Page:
NLOWE Member Spotlight: Katherine Lane-Bartlett
Dungeons Distillery “let the spirit take you there”
Incorporated in 2017, Dungeons Distillery Ltd. opened its doors to the public in July 2021. We spoke with owner Katherine Lane-Bartlett about her passion, business plan, and journey, which involved a move of seven thousand kilometres from Vancouver back home to Newfoundland and Labrador.
Hi Katherine, thank you for talking with us today. Tell us a bit about Dungeons Distillery.
Our goal is to open a distillery and a lounge with a casual atmosphere that serves quality food paired with our own distilled spirits, in the Bonavista area.
We lived on the mainland and wanted to return home to Newfoundland and Labrador. We knew we wanted to manufacture something and considered a brewery, winery, or distillery. Once we settled on distilling, we took a distilling course and loved it. From there, we put together a business plan and never looked back.
We have encountered a few setbacks, including Snowmageddon and, of course, the pandemic. Still, this past July, we were able to open the lounge and kitchen, which is called the Keep.
Once we have our inspections, classifications, and permits in place, we’ll produce vodka, gin, rum, whisky, and poitín, an unaged, Irish distilled spirit. We’ll also give tours, tastings, and workshops in distilling; provide corporate retreats; and have a retail space to sell our products.
How did you manage these challenges and still move your business plan forward?
Initially, the production of spirits and providing workshops on distilling was the first phase of our business plan. However, because of delays with classifications and permits, as well as the pandemic, we had to pivot. As a result, we refocused on opening the Keep, the restaurant component of our business plan, while working on obtaining our distillery license.
We’re also very grateful to NLOWE Business Advisor Betsy Saunders. She has been an incredible resource and helped us identify funding and programs that we used for our export marketing plan.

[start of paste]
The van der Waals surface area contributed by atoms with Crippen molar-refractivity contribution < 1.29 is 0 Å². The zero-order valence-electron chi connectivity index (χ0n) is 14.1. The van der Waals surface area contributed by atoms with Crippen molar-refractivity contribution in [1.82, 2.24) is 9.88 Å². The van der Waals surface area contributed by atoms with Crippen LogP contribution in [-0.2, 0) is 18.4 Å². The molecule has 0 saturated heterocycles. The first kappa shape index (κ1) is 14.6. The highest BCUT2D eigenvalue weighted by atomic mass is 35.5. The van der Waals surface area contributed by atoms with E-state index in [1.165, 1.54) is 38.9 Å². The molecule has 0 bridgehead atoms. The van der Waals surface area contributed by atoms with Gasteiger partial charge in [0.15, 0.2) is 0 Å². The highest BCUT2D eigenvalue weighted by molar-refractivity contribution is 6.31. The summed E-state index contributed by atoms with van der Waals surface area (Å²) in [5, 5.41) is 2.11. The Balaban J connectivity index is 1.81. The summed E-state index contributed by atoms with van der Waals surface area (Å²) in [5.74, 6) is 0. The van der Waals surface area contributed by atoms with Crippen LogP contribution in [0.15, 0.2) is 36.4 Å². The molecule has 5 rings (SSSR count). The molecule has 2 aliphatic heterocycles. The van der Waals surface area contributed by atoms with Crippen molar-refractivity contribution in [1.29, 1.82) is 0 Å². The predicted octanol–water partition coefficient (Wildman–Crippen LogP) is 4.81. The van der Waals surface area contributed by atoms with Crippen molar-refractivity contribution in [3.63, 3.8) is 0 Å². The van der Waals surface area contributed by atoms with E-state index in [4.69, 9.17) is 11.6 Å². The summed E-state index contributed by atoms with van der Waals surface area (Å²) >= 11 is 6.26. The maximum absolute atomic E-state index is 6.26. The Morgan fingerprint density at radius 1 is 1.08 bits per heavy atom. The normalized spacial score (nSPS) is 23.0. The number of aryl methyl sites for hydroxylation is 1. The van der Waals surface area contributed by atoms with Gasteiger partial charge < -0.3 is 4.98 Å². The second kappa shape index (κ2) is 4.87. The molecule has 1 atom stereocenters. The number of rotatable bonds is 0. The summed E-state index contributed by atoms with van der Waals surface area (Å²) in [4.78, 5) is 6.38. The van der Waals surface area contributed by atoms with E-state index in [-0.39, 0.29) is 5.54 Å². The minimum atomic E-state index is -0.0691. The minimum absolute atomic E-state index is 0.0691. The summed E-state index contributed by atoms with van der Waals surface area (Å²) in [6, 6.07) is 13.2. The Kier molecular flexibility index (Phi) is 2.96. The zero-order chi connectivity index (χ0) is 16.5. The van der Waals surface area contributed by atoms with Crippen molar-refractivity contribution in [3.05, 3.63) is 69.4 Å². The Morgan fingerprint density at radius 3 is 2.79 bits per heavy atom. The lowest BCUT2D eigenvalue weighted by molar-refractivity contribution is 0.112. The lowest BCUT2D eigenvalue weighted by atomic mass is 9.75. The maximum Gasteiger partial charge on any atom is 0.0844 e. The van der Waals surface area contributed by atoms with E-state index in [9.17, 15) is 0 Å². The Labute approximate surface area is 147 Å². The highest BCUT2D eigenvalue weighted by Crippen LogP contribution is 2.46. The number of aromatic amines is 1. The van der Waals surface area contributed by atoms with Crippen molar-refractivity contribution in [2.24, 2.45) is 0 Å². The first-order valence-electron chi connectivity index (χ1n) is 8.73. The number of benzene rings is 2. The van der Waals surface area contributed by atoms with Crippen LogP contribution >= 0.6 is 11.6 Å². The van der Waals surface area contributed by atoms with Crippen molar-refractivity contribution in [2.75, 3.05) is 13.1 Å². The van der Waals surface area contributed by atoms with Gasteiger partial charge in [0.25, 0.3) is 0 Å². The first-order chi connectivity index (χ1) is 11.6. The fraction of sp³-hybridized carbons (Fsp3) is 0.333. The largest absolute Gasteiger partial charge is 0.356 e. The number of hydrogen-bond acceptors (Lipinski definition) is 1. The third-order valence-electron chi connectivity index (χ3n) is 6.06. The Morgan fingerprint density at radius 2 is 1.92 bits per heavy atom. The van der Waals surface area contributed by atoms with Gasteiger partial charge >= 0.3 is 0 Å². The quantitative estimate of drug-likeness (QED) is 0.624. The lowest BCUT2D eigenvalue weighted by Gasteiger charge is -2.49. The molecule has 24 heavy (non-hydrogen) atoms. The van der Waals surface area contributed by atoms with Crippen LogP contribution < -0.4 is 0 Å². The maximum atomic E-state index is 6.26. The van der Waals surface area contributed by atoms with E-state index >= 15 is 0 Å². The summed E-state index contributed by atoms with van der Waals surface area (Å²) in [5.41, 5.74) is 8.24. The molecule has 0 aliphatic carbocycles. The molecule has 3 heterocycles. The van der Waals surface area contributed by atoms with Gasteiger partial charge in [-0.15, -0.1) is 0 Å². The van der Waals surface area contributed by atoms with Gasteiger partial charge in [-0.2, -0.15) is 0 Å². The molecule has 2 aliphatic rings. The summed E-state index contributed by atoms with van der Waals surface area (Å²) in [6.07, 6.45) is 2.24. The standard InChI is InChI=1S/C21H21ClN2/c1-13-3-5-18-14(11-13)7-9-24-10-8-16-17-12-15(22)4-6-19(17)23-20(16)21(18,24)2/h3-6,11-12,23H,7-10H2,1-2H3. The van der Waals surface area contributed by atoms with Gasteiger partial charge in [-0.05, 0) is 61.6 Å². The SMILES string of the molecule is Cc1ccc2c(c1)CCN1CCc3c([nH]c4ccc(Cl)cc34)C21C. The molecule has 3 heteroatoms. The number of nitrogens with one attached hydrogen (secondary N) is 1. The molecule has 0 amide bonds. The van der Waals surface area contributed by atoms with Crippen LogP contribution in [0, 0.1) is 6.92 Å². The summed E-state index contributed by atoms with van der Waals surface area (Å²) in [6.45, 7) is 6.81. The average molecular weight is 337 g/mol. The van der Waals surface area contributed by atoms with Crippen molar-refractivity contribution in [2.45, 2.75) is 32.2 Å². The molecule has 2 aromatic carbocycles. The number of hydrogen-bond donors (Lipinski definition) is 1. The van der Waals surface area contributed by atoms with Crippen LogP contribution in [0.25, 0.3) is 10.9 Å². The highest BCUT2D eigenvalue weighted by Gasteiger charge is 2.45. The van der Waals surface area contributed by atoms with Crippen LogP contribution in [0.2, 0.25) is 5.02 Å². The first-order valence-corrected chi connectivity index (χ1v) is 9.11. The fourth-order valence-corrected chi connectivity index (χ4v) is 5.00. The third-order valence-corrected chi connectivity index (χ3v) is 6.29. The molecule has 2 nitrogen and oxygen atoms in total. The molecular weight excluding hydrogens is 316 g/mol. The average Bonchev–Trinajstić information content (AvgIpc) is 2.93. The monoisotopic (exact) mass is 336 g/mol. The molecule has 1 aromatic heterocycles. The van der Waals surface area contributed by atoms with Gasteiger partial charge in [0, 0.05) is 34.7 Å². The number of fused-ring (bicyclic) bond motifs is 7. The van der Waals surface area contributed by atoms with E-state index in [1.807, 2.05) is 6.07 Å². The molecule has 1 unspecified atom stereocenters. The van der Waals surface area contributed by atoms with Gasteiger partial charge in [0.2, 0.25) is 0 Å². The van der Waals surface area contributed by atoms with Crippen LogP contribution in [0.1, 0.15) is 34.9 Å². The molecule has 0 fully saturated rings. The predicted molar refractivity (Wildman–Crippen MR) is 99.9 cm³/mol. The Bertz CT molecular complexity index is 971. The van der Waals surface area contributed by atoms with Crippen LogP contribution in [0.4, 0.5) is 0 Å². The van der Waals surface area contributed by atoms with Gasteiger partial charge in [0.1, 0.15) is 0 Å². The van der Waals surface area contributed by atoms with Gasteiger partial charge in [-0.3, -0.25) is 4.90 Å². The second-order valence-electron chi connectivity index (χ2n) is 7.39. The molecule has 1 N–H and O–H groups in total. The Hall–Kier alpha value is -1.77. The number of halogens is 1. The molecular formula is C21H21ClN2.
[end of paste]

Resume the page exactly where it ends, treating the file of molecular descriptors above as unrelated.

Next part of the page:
I love the name Dungeons Distillery. What is the story behind the name?
My husband is from Catalina, and the Dungeon Provincial Park in Bonavista is a favourite place. We wanted a local connection to our business and our products. The inner stronghold of a castle is often called the keep and was usually a refuge when inhabitants were defending the castle during a war. We decided that was the ideal name for our tasting room and lounge.
Men have historically dominated this industry. Have you encountered any barriers or stereotypes along the way?
It’s certainly been that way in thepast. But still, I think we’ll see more women business owners in non-traditional industries like manufacturing. The world is starting to change, and people are more accepting of gender diversity.
A few years ago, at an NLOWE conference, I enjoyed attending Manjit Minhas’s keynote. Co-founder of Minhas Breweries, Distillery, and Winery, she’s also one of Canada’s Women Executive Network’s Top 100 Women Entrepreneurs. She truly inspired me, and I knew in my heart that I was on the right track.
How are you developing your brand identity?
Our dream was to open a distillery that had a strong connection to our community, and we wanted our brand to reflect the area. So our name is Dungeons Distillery, and we’ve chosen the tagline “let the spirit take you there.”
We also wanted to involve residents in building our brand. We engaged the community in a facilitation exercise to choose names for our product line, and everyone loved it!
Do you have any business tips or takeaways?
A plan is a plan. It’s not written in stone, and sometimes you need to adjust it to react to the challenges in front of you. It wasn’t always easy, but we knew its bones were good, and we just had to focus on the parts that we could do. We took it day by day. Remember, the glass is half full, not half empty.
What’s next for Dungeons Distillery?
We anticipate the distillery will open at the end of this year or early next. Then I’m looking forward to holding workshops and teaching others about our production and the process of distilling.
Anything else you’d like to share with us?
We realize our business plan was big when we took it on—but we felt it was achievable. We’ve always tried to remain optimistic and look at what we’ve accomplished and not what we haven’t.
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